But for the euro to resume its ascent, the Ukrainian crisis must be resolved. And that’s a challenge, as Russia’s President Putin might have an interest in perpetual instability in the region. The situation isn’t helped by the fact that Europe historically outsources its foreign policy to the U.S., with a U.S. President that takes what looks to be a more European approach to foreign policy. The only “good news” is that markets tend to get used to any environment. In the short-term, though, the euro appears to be bouncing around based on a mix of rumors and action coming out of Russia and Ukraine. Like everything else in Europe, the process is a messy one. Incidentally, Putin understands Europe much better than Europe understands Russia. For him, sanctions may be a low price to pay to re-assert Russia’s influence over Eastern Ukraine.
So, why is gold down?
And why is gold down if geopolitical tensions are high and rising interest rates aren’t real (pardon the pun in a negative real interest rate environment)?. Well, as of this writing, even with recent drops in the price of gold, the shiny metal is up over 5.5% in dollar terms year-to-date. We can pick other horizons over which it is down (such as over the past 12 months) and yet others over which it is up. We don’t like to buy gold because of geopolitical tensions, as such tensions – more often than not – tend to be short-lived. We like gold long-term because we don’t think we can afford positive real interest rates.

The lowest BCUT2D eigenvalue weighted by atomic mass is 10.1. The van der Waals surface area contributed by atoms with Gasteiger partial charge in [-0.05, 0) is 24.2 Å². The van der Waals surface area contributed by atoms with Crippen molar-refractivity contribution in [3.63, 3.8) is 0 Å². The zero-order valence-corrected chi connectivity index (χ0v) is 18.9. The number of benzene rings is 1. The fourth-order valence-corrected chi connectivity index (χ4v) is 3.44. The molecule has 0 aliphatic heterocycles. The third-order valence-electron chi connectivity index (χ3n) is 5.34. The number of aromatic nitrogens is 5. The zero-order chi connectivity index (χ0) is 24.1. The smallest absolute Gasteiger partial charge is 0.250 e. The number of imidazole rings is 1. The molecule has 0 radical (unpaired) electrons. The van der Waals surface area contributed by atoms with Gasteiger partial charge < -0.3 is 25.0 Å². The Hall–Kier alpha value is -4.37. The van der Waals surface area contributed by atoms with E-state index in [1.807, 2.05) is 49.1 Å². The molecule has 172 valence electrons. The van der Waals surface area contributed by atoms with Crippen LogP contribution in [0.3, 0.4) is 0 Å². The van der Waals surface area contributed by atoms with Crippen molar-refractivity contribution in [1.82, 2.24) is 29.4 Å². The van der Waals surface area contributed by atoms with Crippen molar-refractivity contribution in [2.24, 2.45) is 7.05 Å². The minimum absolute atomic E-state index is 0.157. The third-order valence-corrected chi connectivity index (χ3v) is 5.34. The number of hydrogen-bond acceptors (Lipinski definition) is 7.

A Newport Beach based portfolio manager places interest rates in the “new normal” environment at about 2%. We sympathize with that view, but would like to add that this may well mean that we will live in a persistent state of financial repression, meaning real interest rates may be negative as far as the eye can see. For those more inclined to look at the short to medium term, let’s keep in mind that many of speculators in gold have been shaken out of the market and would like to argue that the remaining holders of gold are reasonably “strong hands” these days, i.e., those buying gold actually like gold. That’s in stark contrast to buyers of many other assets, including the S&P, where buyers merely buy the stock market to keep up. On the Nasdaq in particular we have started to see some excesses that are rather reminiscent of the dot-com bubble.
So which currency should you invest in? Some might say the Swiss franc, as the Swiss are conveniently not joining sanctions against Russia; Swiss cheese exports are surging as Russians love foreign cheese, but can’t get French or other European cheeses anymore (no offense meant, but they don’t miss American cheese). Indeed, the Swiss franc has outperformed the Euro of late. But let’s not forget that the Swiss National Bank has put in a ceiling on the Swiss franc versus the Euro; betting against that might be an uphill battle.
Instead, we have long suggested investors look a little bit off the main stage, notably Australia. Many wrote off Australia as a tumbling mining sector and a threat of a Chinese hard landing, amongst others, caused headwinds to the Australian dollar. But as happens all too often, that’s exactly where there is value to be found. In the major currency space, the Australian dollar is the best performing currency year-to-date. And while the Chinese Yuan is down year-to-date, it’s only behind the Brazilian Real in the emerging market space over the past three months.